You can lose interest in thought.
It’s really not all that difficult. You sit back in and as the formless–in and as the seat of awareness–rather than hooking into temporary forms of thought and feeling.
You zoom out to notice that you’re aware of what’s rising and falling rather than zooming in on what’s rising and falling.
You’re aware that thought is happening and less interested in what thought is talking about.
You realize how habitual thought and feeling are. They are mostly conditioned, old, and repetitive. There is some new stuff, of course, but even that new stuff is typically just a recycled version of some familiar thought form or sensation.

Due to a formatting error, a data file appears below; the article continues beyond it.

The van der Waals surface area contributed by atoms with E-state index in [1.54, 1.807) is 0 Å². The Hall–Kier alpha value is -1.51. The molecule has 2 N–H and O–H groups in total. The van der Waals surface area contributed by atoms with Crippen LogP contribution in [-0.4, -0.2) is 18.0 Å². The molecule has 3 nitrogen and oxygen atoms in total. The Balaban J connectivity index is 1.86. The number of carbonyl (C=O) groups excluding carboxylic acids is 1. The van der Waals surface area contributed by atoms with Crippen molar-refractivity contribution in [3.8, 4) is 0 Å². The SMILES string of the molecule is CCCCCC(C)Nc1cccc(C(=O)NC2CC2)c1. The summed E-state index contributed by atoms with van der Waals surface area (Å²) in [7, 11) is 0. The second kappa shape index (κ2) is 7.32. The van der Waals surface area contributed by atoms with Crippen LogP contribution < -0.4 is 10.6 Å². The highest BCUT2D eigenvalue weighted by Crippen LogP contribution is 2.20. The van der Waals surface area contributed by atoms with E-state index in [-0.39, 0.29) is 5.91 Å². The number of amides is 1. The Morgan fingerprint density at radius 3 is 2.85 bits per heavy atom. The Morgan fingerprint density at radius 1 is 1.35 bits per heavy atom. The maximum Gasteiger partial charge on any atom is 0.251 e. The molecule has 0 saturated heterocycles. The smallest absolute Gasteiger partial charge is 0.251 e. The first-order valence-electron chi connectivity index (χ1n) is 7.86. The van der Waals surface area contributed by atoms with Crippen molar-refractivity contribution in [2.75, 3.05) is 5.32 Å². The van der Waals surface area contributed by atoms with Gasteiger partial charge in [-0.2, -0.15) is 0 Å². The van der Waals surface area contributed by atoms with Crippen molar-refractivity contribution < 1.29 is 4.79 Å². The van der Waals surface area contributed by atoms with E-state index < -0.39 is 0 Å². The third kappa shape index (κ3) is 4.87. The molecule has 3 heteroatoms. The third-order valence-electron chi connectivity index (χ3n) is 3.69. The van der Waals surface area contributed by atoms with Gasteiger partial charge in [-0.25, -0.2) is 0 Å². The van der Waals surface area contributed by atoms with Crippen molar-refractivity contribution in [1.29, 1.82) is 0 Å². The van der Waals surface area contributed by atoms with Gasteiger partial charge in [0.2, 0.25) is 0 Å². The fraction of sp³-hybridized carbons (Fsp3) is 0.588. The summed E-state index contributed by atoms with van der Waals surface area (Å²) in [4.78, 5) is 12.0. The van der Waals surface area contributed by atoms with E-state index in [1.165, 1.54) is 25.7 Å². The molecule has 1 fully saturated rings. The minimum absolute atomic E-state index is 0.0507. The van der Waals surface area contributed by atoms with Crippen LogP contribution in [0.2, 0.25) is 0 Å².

You see that thought doesn’t do much for you. It’s not a problem or anything, but it’s also nothing to live your life by. You begin to notice that you’re lived from beyond thought, by and as life itself. Thought just narrates what is already unfolding.
When thought doesn’t look necessary or personal or true, it’s not so hard to lose interest.
When feeling appears perfect, safe energy arising exactly as it needs to, there’s no reason to run around trying to protect from it or prevent it.
When you’re zoomed out, resting as awareness, it’s easy to lose some interest in thought and feeling.